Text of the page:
'Come What May' ('En mai, fais ce qu’il te plait') Film Review

COME WHAT MAY still 1 _ H 2015
Courtesy of Jean-Claude Lother
An impressively mounted period piece undercut by predictable storytelling.

'Joyeux Noel' director Christian Carion’s drama takes place at the start of WWII.

A wartime drama that’s more about the retreat than the offensive, Christian Carion’s Come What May (En mai, fais ce qu’il te plait) depicts a few of the many lives upended when Germany attacked France in May 1940, forcing 8 million citizens to flee the invading Nazi army in what would become one of the greatest population exoduses in modern history.

It’s an impressive backdrop to what’s otherwise a polished period piece without much of a bite to it, hitting all the right notes but doing nothing that feels exciting or out of the ordinary. Like last year’s similarly themed Suite Francaise, May stands to underperform in theaters, though its subject and setting should help push it across French borders into art houses and VOD slots overseas.

Carion is no stranger to making historical frescoes with broad middlebrow appeal: His 2005 feel-goodish WWI flick, Joyeux Noel, grossed over $1 million in the U.S. and was nominated for a foreign-language Oscar. And his underrated 2009 Cold War thriller, Farewell, featured strong performances from two lauded filmmakers in their own right: Emir Kusturica (Underground) and Guillaume Canet (Tell No One).

In Come What May, the writer-director (working with co-scribes Laure Irrmann and Andrew Bampfield) attempts to tell a sprawling story on an intimate scale, following a handful of characters on the run from Wehrmacht forces as they blaze through the Ardennes en route to a quick victory (France surrendered less than 45 days after the invasion, falling under Nazi rule until December 1944).

The film focuses on a German resistant, Hans (August Diehl), and his son, Max (Joshio Marlon), who flee their homeland to the pastoral fields of the Nord-Pas-de-Calais, only to find their new enclave evacuated when war heads their way. With a mayor, Paul (Olivier Gourmet), and schoolteacher, Suzanne (Alice Isaaz), leading the charge, the townsfolk pack their belongings and slowly make the journey — by foot and horse-drawn carriage — to the west, with the Nazis hot on their tail.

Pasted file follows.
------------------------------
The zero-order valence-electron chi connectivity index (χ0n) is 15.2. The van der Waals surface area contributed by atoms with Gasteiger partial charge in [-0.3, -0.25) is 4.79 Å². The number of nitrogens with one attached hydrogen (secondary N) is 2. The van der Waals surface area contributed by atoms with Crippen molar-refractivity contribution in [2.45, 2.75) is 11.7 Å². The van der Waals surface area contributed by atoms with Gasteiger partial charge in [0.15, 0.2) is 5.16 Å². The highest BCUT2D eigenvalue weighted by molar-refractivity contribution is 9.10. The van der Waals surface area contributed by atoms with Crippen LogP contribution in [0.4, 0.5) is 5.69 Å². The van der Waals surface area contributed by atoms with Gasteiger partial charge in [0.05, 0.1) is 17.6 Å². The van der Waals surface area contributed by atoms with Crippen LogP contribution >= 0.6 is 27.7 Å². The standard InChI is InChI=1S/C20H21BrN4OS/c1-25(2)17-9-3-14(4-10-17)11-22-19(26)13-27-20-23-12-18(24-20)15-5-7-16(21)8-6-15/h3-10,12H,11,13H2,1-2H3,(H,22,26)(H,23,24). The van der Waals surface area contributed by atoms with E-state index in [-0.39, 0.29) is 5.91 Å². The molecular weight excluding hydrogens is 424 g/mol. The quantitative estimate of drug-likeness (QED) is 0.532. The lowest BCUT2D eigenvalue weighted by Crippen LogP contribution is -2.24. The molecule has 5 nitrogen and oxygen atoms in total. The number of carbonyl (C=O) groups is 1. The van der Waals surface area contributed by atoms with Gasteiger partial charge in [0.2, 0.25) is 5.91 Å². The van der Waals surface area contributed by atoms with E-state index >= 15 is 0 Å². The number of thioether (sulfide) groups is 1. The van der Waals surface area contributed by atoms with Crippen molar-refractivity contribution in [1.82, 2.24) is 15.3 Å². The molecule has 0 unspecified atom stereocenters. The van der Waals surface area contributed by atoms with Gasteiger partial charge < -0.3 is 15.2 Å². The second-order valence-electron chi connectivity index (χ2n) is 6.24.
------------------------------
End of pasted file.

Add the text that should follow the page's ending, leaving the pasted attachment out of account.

In the meantime, Hans has landed in prison (for reasons first explained in a vague montage sequence), but is set free as soon as the Germans invade. He crosses paths with a Scottish captain, Percy (Matthew Rhys), whose entire squad is gunned down by Reich soldiers, leaving the two men to fend for themselves as Hans sets out in search of his son, and Percy in search of the retreating British army.

Carion systematically crosscuts between the parallel storylines, following Max and the villagers making their way toward the coastal city of Dieppe, with Hans and Percy only a few steps behind them. Both teams face major obstacles along the road: The town caravan is attacked by German bombers (in one of the film’s more striking set pieces), while the pair of wanderers — who clash at first but eventually warm up to one another — engage in deadly combat with the enemy.

The emotional arcs are easy to telegraph and far from groundbreaking: Hans tries against all odds to reunite with his son, while Paul tries to do what’s best for his constituents amid the Nazi onslaught. Suzanne winds up becoming a surrogate mom to Max, shedding tears when he whips out family photos, while the Scotsman Percy somehow finds himself lugging a set of bagpipes across the countryside — and finally using them during an extremely overstated standoff with the bad guys.

There are scattered moments that resonate, such as when the caravan runs into a battalion of Panzers, the tanks ripping through fields and leaving jagged treads in their wake. But other scenes come across as bloated or phony, including a subplot about a pretentious German filmmaker (Thomas Schmauser) documenting the French retreat, the man depicted as a pure caricature of evil Nazi artistry.

The result is a film that never feels as intense as it should, even if committed performances — especially from the non-Frenchies Diehl (Inglourious Basterds) and Rhys (co-star on The Americans) — take the characters farther than they may have appeared on the page. Yet the overall effect is still too bland to cause a real stir, and Carion concludes the long voyage pretty much in the way you expect.

With a budget of €15 million ($16 million), May has the slick, sun-dappled look of many a Euro period piece, using its setting to the fullest — including enough picturesque vistas to make you want to move to northern France, Nazis or not. Along with Pierre Cottereau’s handsome visuals, a score by Ennio Morricone offers up comforting melodies, accompanying a movie that retreats way too often toward safe cinematic ground.

Production companies: Nord-Ouest Films, Pathe, France 2 Cinema, Appaloosa Distribution, Une Hirondelle Productions

Cast: August Diehl, Olivier Gourmet, Mathilde Seigner, Alice Isaaz, Matthew Rhys, Joshio Marlon

Director: Christian Carion

Screenwriters: Christian Carion, Laure Irrmann, Andrew Bampfield

Producers: Christophe Rossignon, Philip Boeffard

Executive producers: Eve Francois-Machuel, Stephane Riga

Director of photography: Pierre Cottereau

Production designer: Jean-Michel Simonet

Costume designer: Monic Parelle

Editor: Laure Gardette

Composer: Ennio Morricone

Casting directors: Susie Figgis, Anne Walcher, Franziska Aigner-Kuhn

Sales agent: Pathe International

No rating, 114 minutes